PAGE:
Microsoft just stress-tested its most powerful Azure node in a pretty fun way

(Image credit: / ace03)

Microsoft has been stress-testing its most powerful Azure node using a rather unusual method – by playing Tetris on it. Microsoft Azure’s CTO Mark Russinovich revealed the fun test via Twitter, alongside a short GIF.

“Achievement unlocked: playing Tetris on Task Manager on the Azure 24TB Mega Godzilla Beast VM,” Russinovich tweeted.

Of course, a normal game of Tetris is not nearly resource-intensive enough to be much use when stress-testing an Azure node. This particular game involved playing the activity level of 420 virtual Xeon processors in the Task Manager with each block representing a particular task being sent to one of the processors.

An expensive game

This is not the first time that Task Manager has been utilized in an unusual way. Earlier this year, reports emerged that a similar visualization of CPU cores had been used to recreate the classic first-person shooter Doom on Windows Task Manager. However, subsequent reports have claimed that the game is a fake.

Going back to the Tetris video, assuming that it is genuine, it demonstrates that there are certainly some creative individuals working at Azure – or those with too much time on their hands. Either way, carrying out regular stress-tests is important, particularly given that unexpected outages can cause significant financial damage.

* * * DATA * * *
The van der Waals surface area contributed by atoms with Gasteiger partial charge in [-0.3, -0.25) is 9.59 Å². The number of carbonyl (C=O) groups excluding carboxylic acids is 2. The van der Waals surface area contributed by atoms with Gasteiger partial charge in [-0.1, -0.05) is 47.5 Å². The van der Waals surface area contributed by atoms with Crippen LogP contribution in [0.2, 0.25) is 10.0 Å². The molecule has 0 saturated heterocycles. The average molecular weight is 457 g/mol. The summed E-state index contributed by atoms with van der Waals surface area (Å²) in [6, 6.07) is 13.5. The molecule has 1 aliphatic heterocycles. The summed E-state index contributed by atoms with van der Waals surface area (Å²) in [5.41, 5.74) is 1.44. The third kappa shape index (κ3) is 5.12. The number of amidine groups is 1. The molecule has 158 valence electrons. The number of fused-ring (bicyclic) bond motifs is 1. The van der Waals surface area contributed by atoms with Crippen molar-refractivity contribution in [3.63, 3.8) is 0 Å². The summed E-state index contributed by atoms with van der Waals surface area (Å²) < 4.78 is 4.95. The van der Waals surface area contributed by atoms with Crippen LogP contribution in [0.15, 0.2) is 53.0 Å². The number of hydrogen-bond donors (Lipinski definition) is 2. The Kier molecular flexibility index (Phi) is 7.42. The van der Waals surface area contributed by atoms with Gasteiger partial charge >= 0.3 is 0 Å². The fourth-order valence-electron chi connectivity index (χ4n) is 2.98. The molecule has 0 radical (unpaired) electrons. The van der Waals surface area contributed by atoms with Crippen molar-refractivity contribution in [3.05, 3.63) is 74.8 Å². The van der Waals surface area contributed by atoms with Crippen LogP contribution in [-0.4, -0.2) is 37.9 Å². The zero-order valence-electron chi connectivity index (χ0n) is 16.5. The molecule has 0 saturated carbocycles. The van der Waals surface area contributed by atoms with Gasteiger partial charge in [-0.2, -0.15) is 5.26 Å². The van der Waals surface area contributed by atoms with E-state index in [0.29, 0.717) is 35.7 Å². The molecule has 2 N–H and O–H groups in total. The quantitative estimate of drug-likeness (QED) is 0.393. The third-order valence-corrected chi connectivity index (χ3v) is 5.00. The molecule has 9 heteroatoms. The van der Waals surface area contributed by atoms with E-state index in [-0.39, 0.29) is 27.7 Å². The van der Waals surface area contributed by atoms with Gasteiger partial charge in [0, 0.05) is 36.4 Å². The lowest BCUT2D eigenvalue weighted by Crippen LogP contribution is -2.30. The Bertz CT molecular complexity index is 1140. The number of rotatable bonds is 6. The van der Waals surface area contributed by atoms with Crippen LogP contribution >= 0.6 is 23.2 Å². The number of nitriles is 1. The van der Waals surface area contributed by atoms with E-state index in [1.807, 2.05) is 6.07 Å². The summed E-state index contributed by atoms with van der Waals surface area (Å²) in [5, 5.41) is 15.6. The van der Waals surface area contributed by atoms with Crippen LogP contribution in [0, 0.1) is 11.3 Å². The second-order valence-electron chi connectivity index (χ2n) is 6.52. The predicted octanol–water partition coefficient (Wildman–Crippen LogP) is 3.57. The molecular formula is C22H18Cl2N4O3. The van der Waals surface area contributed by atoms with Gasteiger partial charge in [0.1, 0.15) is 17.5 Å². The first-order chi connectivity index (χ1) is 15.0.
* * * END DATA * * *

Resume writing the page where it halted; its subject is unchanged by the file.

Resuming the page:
Given that this recreated version of Tetris probably cost a significant sum – it was effectively running on a supercomputer, after all – you are probably better off hunting down an old Game Boy if you want to get your classic video game fix. Still, the display was a pretty ingenious way of testing the latest Azure node, and given that there haven’t been any reports of disruption, it looks like it has passed.

Via MSPoweruser

Barclay Ballard

Barclay has been writing about technology for a decade, starting out as a freelancer with ITProPortal covering everything from London’s start-up scene to comparisons of the best cloud storage services.  After that, he spent some time as the managing editor of an online outlet focusing on cloud computing, furthering his interest in virtualization, Big Data, and the Internet of Things.